''In a few days, both on land and sea did he defeat the brave Illyrian tribe, who had relied on their knowledge of their own territory and fortifications''
This part of the campaign had only lasted 30 days. There were certainly further operations in the northern part of the Ardiaean State, for Anicius placed garrisons in some towns, citadels and fortresses. These include the cities of Issa,
RhizonRhizon ( grc, Ῥίζων; la, Risinium) was a city in classical and Roman antiquity. Rhizon is the oldest settlement in the Bay of Kotor and the modern town of Risan (modern Montenegro) stands near the old city. Originally it was an Illyrians, Illy ...
and Olcinium and the tribal states of the Daorsi and the
Pirustae This is a list of ancient tribes in the ancient territory of Illyria In classical antiquity Classical antiquity (also the classical era, classical period or classical age) is the period of cultural history History (from Greek Greek ...
. Some came over to Rome on their own accord, while other places, such as
Pharos The Lighthouse of Alexandria, sometimes called the Pharos of Alexandria (; Ancient Greek Ancient Greek includes the forms of the Greek language used in ancient Greece and the classical antiquity, ancient world from around 1500 BC to 300 ...

Pharos
, were reduced by force and their property looted.


Aftermath

Rome's triumph included the capture of many royal flags, other booty, the furniture of the king himself and the treasure mentioned above. Millions of sestercii were gained from the sale of the booty, in addition to the gold and silver that went to the state treasury. By decision of the Senate, Gentius and his family were sent to Spoletum, to be kept under observation. The other captives were imprisoned in Rome. But the inhabitants of Spoletum refused to keep the royal family under watch, so they were transferred to
Iguvium Gubbio () is a town and ''comune The (; plural: ) is a Administrative division, local administrative division of Italy, roughly equivalent to a township or municipality. Importance and function The provides essential public services: Ci ...
. The booty seized in Illyria included 220 vessels. By decree of the Senate, C. Cassius Longinus gave these vessels taken from Gentius to the inhabitants of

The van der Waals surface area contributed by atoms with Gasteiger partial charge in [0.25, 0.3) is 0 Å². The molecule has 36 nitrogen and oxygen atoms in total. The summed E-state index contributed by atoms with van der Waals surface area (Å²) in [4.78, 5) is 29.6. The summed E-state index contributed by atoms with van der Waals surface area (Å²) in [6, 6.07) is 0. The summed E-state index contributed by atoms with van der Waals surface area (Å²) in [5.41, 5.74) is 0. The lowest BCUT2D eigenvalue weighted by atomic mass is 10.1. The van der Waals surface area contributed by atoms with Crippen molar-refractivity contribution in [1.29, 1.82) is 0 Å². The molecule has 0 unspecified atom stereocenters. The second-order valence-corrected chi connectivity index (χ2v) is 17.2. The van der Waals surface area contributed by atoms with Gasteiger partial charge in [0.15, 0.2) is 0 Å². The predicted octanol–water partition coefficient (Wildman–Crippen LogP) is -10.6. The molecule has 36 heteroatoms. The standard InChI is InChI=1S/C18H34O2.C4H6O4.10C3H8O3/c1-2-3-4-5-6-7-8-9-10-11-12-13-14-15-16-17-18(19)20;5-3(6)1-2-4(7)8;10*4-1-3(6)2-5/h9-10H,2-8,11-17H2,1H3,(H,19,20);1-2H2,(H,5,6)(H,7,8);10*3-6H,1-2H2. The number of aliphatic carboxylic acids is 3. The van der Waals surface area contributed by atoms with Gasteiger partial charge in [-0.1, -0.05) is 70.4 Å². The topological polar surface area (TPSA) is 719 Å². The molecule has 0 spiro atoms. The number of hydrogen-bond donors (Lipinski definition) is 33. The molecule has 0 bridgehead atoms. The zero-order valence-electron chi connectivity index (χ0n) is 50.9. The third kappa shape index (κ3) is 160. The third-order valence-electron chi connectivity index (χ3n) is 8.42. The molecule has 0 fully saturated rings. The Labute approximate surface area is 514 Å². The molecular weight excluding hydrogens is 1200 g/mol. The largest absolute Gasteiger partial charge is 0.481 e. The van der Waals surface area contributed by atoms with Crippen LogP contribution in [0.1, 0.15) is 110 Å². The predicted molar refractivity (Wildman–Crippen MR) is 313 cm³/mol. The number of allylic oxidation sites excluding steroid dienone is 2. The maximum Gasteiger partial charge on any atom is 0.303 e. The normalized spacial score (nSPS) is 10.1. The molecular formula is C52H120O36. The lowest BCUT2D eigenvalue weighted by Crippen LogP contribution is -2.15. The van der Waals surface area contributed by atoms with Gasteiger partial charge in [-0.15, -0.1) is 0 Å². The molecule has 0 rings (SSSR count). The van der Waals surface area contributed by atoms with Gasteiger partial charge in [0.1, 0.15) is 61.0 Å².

Corcyra Corfu (, ) or Kerkyra ( el, Κέρκυρα, Kérkyra, ), ; ; la, Corcyra. is a Greek islands, Greek island located in the Ionian Sea, of the Ionian Islands, and, including its small satellite islands, forms the margin of the northwestern fronti ...
, Appolonia and Epidamnus. The year of Gentius' death is not known, but there are ruins of what is perhaps his tomb. The Roman punishment of
Illyria In classical antiquity Classical antiquity (also the classical era, classical period or classical age) is the period of cultural history History (from Greek Greek may refer to: Greece Anything of, from, or related to Greece Gre ...

Illyria
spared only those kingdoms that had backed Rome openly in the war. For those who had been enemies, their cities, buildings and public institutions were burned and thoroughly looted. Those spared retained their previous manner of administration, with officials elected every year, and paid Rome only half the taxes that they had previously paid to Gentius. The federation-based kingdoms were dissolved and each unit was recognized as a separate kingdom, enjoying local autonomy and often the right to mint its own coins. While the southern Illyrian lands had been subjected once and for all, the Roman legions continued for about another hundred years with attempts to conquer the northern and eastern territories.


See also

* Italian-Albanian War *
Illyrian warfare The history of Illyrian warfare of the Illyrians spans from the beginning of the 2nd millennium BC up to the 1st century AD in the region of Illyria and in southern Italy where the Iapygian civilization flourished. It concerns the armed conflicts ...
*
Pinnes Pinnes ( grc-gre, Πίννης; also Pinnius; c. 230 – 217 BC) was the son of Agron, king of the Ardiaei The Ardiaei were an Illyrian Illyrian may refer to: * Illyria, the historical region on the Balkan Peninsula ** Illyrians, ancient tri ...


References


Sources


Appian, The Foreign Wars (ed. Horace White), THE ILLYRIAN WARS
* Eckstein, Arthur. "Polybius, Demetrius of Pharus and the Origins of the Second Illyrian War." Classical Philology 89, no. 1 (1994): 46–59 * Gruen, Erich S. (1984). ''The Hellenistic World and the Coming of Rome: Volume II''. Berkeley: University of California Press. (2 vols) * Zock, Paul A. (1998). Ancient Rome: An Introductory History. Oklahoma: University of Oklahoma Press. {{Ancient Roman Wars 3rd-century BC conflicts 2nd-century BC conflicts 3rd century BC in the Roman Republic 2nd century BC in the Roman Republic Wars involving Illyria Wars involving the Roman Republic 3rd century BC